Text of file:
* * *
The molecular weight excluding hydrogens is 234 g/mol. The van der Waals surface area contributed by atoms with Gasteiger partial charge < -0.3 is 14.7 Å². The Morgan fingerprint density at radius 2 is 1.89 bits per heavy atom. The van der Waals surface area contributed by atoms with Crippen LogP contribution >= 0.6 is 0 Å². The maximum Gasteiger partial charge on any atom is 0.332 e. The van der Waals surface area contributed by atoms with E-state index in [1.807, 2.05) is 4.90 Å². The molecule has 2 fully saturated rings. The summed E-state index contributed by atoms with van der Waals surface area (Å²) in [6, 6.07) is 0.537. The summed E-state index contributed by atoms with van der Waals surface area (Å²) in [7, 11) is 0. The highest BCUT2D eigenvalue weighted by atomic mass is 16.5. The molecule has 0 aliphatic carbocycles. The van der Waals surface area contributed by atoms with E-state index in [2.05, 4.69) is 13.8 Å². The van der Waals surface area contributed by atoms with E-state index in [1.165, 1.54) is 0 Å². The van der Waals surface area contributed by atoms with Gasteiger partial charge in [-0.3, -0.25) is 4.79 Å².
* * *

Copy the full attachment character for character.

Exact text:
The molecular weight excluding hydrogens is 234 g/mol. The van der Waals surface area contributed by atoms with Gasteiger partial charge < -0.3 is 14.7 Å². The Morgan fingerprint density at radius 2 is 1.89 bits per heavy atom. The van der Waals surface area contributed by atoms with Crippen LogP contribution >= 0.6 is 0 Å². The maximum Gasteiger partial charge on any atom is 0.332 e. The van der Waals surface area contributed by atoms with E-state index in [1.807, 2.05) is 4.90 Å². The molecule has 2 fully saturated rings. The summed E-state index contributed by atoms with van der Waals surface area (Å²) in [6, 6.07) is 0.537. The summed E-state index contributed by atoms with van der Waals surface area (Å²) in [7, 11) is 0. The highest BCUT2D eigenvalue weighted by atomic mass is 16.5. The molecule has 0 aliphatic carbocycles. The van der Waals surface area contributed by atoms with E-state index in [2.05, 4.69) is 13.8 Å². The van der Waals surface area contributed by atoms with E-state index in [1.165, 1.54) is 0 Å². The van der Waals surface area contributed by atoms with Gasteiger partial charge in [-0.3, -0.25) is 4.79 Å².